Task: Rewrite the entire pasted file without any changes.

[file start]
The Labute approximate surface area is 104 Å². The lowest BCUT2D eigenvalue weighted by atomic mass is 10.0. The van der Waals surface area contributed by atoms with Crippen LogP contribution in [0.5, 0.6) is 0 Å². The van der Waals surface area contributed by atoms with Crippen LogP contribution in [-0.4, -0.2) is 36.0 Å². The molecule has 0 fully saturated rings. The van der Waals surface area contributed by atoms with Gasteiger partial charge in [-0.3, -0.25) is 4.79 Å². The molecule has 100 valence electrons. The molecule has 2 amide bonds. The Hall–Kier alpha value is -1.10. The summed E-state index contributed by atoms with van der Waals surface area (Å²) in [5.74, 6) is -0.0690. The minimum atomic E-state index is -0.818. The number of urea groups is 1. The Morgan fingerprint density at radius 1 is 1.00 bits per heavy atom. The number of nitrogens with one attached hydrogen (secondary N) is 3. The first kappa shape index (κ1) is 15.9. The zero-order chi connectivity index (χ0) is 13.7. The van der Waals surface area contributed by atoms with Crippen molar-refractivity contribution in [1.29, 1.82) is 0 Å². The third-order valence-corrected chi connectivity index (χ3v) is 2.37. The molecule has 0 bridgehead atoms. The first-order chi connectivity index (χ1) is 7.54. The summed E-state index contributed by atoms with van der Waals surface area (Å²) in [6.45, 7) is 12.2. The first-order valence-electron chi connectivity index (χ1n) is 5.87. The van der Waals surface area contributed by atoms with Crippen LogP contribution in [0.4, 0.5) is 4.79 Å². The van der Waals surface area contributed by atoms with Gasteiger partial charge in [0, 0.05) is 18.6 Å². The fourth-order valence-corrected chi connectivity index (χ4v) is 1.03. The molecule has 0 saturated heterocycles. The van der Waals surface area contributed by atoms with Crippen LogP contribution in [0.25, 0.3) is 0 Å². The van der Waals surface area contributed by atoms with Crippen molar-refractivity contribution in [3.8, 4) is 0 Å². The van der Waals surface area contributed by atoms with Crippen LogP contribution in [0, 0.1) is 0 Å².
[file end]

The Labute approximate surface area is 104 Å². The lowest BCUT2D eigenvalue weighted by atomic mass is 10.0. The van der Waals surface area contributed by atoms with Crippen LogP contribution in [0.5, 0.6) is 0 Å². The van der Waals surface area contributed by atoms with Crippen LogP contribution in [-0.4, -0.2) is 36.0 Å². The molecule has 0 fully saturated rings. The van der Waals surface area contributed by atoms with Gasteiger partial charge in [-0.3, -0.25) is 4.79 Å². The molecule has 100 valence electrons. The molecule has 2 amide bonds. The Hall–Kier alpha value is -1.10. The summed E-state index contributed by atoms with van der Waals surface area (Å²) in [5.74, 6) is -0.0690. The minimum atomic E-state index is -0.818. The number of urea groups is 1. The Morgan fingerprint density at radius 1 is 1.00 bits per heavy atom. The number of nitrogens with one attached hydrogen (secondary N) is 3. The first kappa shape index (κ1) is 15.9. The zero-order chi connectivity index (χ0) is 13.7. The van der Waals surface area contributed by atoms with Crippen molar-refractivity contribution in [1.29, 1.82) is 0 Å². The third-order valence-corrected chi connectivity index (χ3v) is 2.37. The molecule has 0 bridgehead atoms. The first-order chi connectivity index (χ1) is 7.54. The summed E-state index contributed by atoms with van der Waals surface area (Å²) in [6.45, 7) is 12.2. The first-order valence-electron chi connectivity index (χ1n) is 5.87. The van der Waals surface area contributed by atoms with Crippen LogP contribution in [0.4, 0.5) is 4.79 Å². The van der Waals surface area contributed by atoms with Gasteiger partial charge in [0, 0.05) is 18.6 Å². The fourth-order valence-corrected chi connectivity index (χ4v) is 1.03. The molecule has 0 saturated heterocycles. The van der Waals surface area contributed by atoms with Crippen LogP contribution in [0.25, 0.3) is 0 Å². The van der Waals surface area contributed by atoms with Crippen molar-refractivity contribution in [3.8, 4) is 0 Å². The van der Waals surface area contributed by atoms with Crippen LogP contribution in [0, 0.1) is 0 Å².